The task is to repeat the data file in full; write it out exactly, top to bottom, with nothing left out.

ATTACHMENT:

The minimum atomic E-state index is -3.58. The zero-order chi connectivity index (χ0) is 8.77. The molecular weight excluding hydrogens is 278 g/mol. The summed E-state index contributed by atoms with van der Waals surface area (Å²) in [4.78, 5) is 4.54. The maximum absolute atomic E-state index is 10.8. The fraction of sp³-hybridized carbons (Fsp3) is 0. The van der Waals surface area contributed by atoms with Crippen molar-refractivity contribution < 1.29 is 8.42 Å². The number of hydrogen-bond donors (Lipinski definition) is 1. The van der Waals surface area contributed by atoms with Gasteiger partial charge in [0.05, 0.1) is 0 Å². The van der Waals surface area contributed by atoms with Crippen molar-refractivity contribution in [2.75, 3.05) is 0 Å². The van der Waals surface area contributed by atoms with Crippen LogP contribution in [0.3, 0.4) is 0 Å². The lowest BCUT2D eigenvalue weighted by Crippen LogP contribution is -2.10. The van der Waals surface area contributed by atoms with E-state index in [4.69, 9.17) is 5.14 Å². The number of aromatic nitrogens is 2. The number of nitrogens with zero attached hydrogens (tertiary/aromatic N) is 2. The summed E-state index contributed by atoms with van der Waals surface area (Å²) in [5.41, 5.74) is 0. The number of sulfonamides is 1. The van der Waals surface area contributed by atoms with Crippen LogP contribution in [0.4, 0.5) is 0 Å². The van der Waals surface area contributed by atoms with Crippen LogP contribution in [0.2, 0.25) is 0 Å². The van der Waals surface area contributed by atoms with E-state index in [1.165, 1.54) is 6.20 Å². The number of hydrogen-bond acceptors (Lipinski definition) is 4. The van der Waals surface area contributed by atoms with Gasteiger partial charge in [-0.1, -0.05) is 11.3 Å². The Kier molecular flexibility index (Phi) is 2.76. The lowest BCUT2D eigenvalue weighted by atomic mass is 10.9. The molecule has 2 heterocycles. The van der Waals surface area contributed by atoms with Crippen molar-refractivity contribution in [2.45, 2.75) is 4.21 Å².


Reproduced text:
The minimum atomic E-state index is -3.58. The zero-order chi connectivity index (χ0) is 8.77. The molecular weight excluding hydrogens is 278 g/mol. The summed E-state index contributed by atoms with van der Waals surface area (Å²) in [4.78, 5) is 4.54. The maximum absolute atomic E-state index is 10.8. The fraction of sp³-hybridized carbons (Fsp3) is 0. The van der Waals surface area contributed by atoms with Crippen molar-refractivity contribution < 1.29 is 8.42 Å². The number of hydrogen-bond donors (Lipinski definition) is 1. The van der Waals surface area contributed by atoms with Gasteiger partial charge in [0.05, 0.1) is 0 Å². The van der Waals surface area contributed by atoms with Crippen molar-refractivity contribution in [2.75, 3.05) is 0 Å². The van der Waals surface area contributed by atoms with Crippen LogP contribution in [0.3, 0.4) is 0 Å². The lowest BCUT2D eigenvalue weighted by Crippen LogP contribution is -2.10. The van der Waals surface area contributed by atoms with E-state index in [4.69, 9.17) is 5.14 Å². The number of aromatic nitrogens is 2. The number of nitrogens with zero attached hydrogens (tertiary/aromatic N) is 2. The summed E-state index contributed by atoms with van der Waals surface area (Å²) in [5.41, 5.74) is 0. The number of sulfonamides is 1. The van der Waals surface area contributed by atoms with Crippen LogP contribution in [0.4, 0.5) is 0 Å². The van der Waals surface area contributed by atoms with Crippen LogP contribution in [0.2, 0.25) is 0 Å². The van der Waals surface area contributed by atoms with E-state index in [1.165, 1.54) is 6.20 Å². The number of hydrogen-bond acceptors (Lipinski definition) is 4. The van der Waals surface area contributed by atoms with Gasteiger partial charge in [-0.1, -0.05) is 11.3 Å². The Kier molecular flexibility index (Phi) is 2.76. The lowest BCUT2D eigenvalue weighted by atomic mass is 10.9. The molecule has 2 heterocycles. The van der Waals surface area contributed by atoms with Crippen molar-refractivity contribution in [2.45, 2.75) is 4.21 Å².